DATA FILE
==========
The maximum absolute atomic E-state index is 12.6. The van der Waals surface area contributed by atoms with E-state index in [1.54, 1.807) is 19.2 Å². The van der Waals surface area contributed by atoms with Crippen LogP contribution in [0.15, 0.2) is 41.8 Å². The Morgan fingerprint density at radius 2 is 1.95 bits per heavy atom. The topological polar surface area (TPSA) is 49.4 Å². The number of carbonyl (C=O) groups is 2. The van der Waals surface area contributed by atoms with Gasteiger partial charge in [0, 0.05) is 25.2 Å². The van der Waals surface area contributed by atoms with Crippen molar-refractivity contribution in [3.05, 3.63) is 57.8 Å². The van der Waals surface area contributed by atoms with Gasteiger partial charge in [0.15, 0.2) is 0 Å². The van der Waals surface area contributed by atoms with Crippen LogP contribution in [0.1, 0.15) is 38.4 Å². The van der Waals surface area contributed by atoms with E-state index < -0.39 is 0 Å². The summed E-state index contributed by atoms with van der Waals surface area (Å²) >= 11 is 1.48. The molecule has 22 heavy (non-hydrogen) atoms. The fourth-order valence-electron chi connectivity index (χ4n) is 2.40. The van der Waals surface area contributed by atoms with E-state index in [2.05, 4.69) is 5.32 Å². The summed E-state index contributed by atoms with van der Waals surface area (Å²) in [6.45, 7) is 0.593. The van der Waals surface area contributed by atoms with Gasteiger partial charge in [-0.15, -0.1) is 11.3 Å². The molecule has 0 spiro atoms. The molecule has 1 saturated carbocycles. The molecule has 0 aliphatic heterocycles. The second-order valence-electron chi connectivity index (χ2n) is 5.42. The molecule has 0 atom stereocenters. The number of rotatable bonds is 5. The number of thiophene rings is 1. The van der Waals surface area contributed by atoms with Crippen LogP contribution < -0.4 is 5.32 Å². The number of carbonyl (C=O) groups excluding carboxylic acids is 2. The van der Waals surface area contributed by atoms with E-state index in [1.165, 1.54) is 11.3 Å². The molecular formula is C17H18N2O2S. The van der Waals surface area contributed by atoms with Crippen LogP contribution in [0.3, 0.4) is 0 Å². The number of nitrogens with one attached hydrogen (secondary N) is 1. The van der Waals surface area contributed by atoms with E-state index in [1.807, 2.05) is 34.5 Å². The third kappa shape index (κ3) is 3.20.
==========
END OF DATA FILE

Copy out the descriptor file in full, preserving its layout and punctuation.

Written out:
The maximum absolute atomic E-state index is 12.6. The van der Waals surface area contributed by atoms with E-state index in [1.54, 1.807) is 19.2 Å². The van der Waals surface area contributed by atoms with Crippen LogP contribution in [0.15, 0.2) is 41.8 Å². The Morgan fingerprint density at radius 2 is 1.95 bits per heavy atom. The topological polar surface area (TPSA) is 49.4 Å². The number of carbonyl (C=O) groups is 2. The van der Waals surface area contributed by atoms with Gasteiger partial charge in [0, 0.05) is 25.2 Å². The van der Waals surface area contributed by atoms with Crippen molar-refractivity contribution in [3.05, 3.63) is 57.8 Å². The van der Waals surface area contributed by atoms with Gasteiger partial charge in [0.15, 0.2) is 0 Å². The van der Waals surface area contributed by atoms with Crippen LogP contribution in [0.1, 0.15) is 38.4 Å². The van der Waals surface area contributed by atoms with E-state index < -0.39 is 0 Å². The summed E-state index contributed by atoms with van der Waals surface area (Å²) >= 11 is 1.48. The molecule has 22 heavy (non-hydrogen) atoms. The fourth-order valence-electron chi connectivity index (χ4n) is 2.40. The van der Waals surface area contributed by atoms with E-state index in [2.05, 4.69) is 5.32 Å². The summed E-state index contributed by atoms with van der Waals surface area (Å²) in [6.45, 7) is 0.593. The van der Waals surface area contributed by atoms with Gasteiger partial charge in [-0.15, -0.1) is 11.3 Å². The molecule has 0 spiro atoms. The molecule has 1 saturated carbocycles. The molecule has 0 aliphatic heterocycles. The second-order valence-electron chi connectivity index (χ2n) is 5.42. The molecule has 0 atom stereocenters. The number of rotatable bonds is 5. The number of thiophene rings is 1. The van der Waals surface area contributed by atoms with Crippen LogP contribution < -0.4 is 5.32 Å². The number of carbonyl (C=O) groups excluding carboxylic acids is 2. The van der Waals surface area contributed by atoms with E-state index in [1.165, 1.54) is 11.3 Å². The molecular formula is C17H18N2O2S. The van der Waals surface area contributed by atoms with Crippen LogP contribution in [0.3, 0.4) is 0 Å². The number of nitrogens with one attached hydrogen (secondary N) is 1. The van der Waals surface area contributed by atoms with E-state index in [1.807, 2.05) is 34.5 Å². The third kappa shape index (κ3) is 3.20.